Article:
Wed | Dec 12, 2018

The Gavel: Don't take long to revive dead bills

Published:Monday | February 8, 2016 | 12:00 AMDaraine Luton
Dayton Campbell
Dr Peter Phillips
Johnson Smith

As Dr Peter Phillips said this past week, 'all good things must come to an end'.

Dr Phillips, who was speaking on the motion for adjournment in the House of Representatives last Tuesday, was commenting on the successes of the Parliament in its just-concluded life.

One cannot disagree with Dr Phillips that the last Parliament - January 2012 to February 2016 - did a good job in terms of passing bills and resolutions, which ultimately led to an improvement in the lives of Jamaicans. But there were shortcomings. There were just too many things that have been left unfinished; too many bills and motions have been left to die on the Order Paper.

The following are some of the bills left on the table, which have now fallen into the wastebasket:

• The Building Act, 2016: This is an act to Repeal the Kingston and St Andrew Building Act and the Parish Councils Building Act and make new provisions for the regulation of the building industry; to facilitate the adoption and efficient application of national building standards to be called the National Building Code of Jamaica for ensuring safety in the built environment, enhancing amenities and promoting sustainable development; and for connected matters.

• Pension Reform bills: One of the bills is an act to establish a contributory pension scheme for the public service to be known as the Public Service Pension Scheme, from which payment of pensions, gratuities and other allowances are to be paid in respect of the service of pensionable officers, and to provide for other related matters. The other is an Act to amend the Constitution of Jamaica to provide for circumstances in which pensions, gratuities and other allowances may be paid out of a fund, established by law, other than the Consolidated Fund.

• Sexual Harassment Act 2016: To make provision for the prevention of sexual harassment and for connected matters.

• The Childcare and Protection (Amendment) Act 2016: Seeks to strengthen the provisions of the law and proposes harsher penalties for parents who leave their children unsupervised or allow then to live in adults in circumstances that expose them to substantial risk of sexual or other abuse.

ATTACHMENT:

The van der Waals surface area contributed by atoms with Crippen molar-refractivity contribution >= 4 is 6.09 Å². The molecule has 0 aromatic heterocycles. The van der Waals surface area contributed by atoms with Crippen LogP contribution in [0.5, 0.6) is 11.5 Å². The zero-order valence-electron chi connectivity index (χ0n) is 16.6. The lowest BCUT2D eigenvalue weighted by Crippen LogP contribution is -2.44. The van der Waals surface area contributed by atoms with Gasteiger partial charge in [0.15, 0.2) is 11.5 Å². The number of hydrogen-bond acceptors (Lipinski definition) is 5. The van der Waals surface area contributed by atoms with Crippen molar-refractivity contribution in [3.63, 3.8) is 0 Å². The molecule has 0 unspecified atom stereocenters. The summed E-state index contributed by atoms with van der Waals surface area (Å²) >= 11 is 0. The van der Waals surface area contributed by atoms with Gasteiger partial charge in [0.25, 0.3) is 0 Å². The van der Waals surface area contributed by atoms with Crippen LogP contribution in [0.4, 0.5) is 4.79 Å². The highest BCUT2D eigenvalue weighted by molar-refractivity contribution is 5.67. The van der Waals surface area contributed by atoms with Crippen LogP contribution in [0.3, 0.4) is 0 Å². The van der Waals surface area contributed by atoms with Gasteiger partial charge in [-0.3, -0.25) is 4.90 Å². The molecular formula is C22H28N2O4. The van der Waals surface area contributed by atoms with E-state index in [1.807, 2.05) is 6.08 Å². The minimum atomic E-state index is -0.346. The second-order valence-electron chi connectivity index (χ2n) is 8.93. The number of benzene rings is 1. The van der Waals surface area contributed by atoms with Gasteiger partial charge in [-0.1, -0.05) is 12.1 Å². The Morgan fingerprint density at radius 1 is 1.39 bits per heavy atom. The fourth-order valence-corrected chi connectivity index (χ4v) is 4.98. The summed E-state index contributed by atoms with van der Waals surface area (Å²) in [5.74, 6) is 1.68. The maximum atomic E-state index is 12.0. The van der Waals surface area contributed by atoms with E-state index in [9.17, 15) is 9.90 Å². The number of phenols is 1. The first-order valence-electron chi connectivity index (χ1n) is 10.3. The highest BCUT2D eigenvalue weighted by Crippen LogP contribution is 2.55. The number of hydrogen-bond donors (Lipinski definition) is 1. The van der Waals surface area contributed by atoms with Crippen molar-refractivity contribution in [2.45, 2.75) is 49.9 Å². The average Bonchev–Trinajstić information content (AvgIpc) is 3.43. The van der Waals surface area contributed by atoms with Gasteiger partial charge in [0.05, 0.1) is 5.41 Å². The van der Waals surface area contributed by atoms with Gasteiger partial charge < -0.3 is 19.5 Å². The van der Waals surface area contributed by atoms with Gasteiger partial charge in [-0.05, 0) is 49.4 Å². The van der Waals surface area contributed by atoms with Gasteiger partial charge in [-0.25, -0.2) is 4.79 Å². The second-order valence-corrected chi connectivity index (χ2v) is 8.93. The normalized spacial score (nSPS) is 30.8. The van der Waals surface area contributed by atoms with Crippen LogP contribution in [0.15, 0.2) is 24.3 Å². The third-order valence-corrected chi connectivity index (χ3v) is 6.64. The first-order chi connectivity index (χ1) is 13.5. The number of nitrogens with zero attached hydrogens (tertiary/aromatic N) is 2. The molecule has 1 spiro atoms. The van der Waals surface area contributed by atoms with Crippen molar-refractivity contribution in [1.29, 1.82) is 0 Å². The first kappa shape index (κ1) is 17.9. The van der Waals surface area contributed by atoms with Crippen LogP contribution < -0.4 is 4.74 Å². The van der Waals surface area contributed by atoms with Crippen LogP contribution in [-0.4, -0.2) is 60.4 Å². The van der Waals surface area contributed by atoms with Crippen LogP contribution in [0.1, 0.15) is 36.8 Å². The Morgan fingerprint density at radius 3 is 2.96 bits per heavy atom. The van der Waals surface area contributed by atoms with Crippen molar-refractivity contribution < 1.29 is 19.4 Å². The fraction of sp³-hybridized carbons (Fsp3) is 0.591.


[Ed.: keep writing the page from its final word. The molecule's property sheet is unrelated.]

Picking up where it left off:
• The Criminal Justice (Administration) (Amendment Act) 2016: Proposes the addition of 10 years' imprisonment sentence to the period that a person convicted of crimes against children such as rape, murder, assault, and incest must serve before being eligible for parole.

• The Road Traffic Act, 2016: This bill, which is a radical review of the existing law, had been before the Parliament since June 2014. It has been subject to a review by a joint-select committee, passed in the House of Representatives and was on the table of the Senate when the Parliament was dissolved.

• Caribbean Court of Justice bills: Intended to make provisions for the implementation of the agreement establishing the Caribbean Court of Justice, and to amend the Constitution of Jamaica to provide for the replacement of appeals to Her Majesty in Council with new provisions for appeals to the Caribbean Court of Justice as Jamaica's final appellate court. Passed in House but died in Senate when it became clear the Government would not get the required two-thirds majority to secure passage.

• The Customs (Amendment) Act, 2015: Critical piece of legislation needed in making Jamaica an important node in the global logistics chain.

In addition, there are motions that have been brought by several Members of Parliament that have died as a result of the dissolution of Parliament.

n Everald Warmington's motion brought in 2013 calling for nominated members of the Electoral Commission - those who represent the political parties and are paid some $9 million each - to be paid by the parties and not from the public's purse.

• Dr Dayton Campbell's motion brought in 2013 for the Parliament to urgently examine the adequacy and affordability of funding tertiary education in Jamaica.

• Raymond Pryce's motion brought in 2013 regarding the need for legislation in Jamaica that will require civil society groups - in keeping with emerging global financial and ethical requirements - to vouchsafe and protect Jamaica's democracy.

• Special Select Committee was revising the Integrity Commission Act, 2014.

• Special Select Committee was revising the operations of the Sexual Offences Act, relative to the review of the legislation, in accordance with the provisions of the Act and incorporating the review of existing legislation, being the Offences against the Person Act, the Domestic Violence Act and the Childcare and Protection Act, in relation to issues raised in Private Members' Motion brought in 2013 by Senator Kamina Johnson Smith.

One hopes that the Government which emerges after the February 25 general election will quickly retrieve the dead bills and motions from the wastebasket and find ways to revive them.

One will recall that it was more than 100 days after the PNP took power that it brought the first bill to Parliament. That bill allowed for a motor vehicle ticket amnesty to have been implemented.

Perhaps it would not be a bad idea for the next prime minister to appoint at least one person to lead the revision and to make sure that it does not take long before real attention is paid to the people's business in Parliament.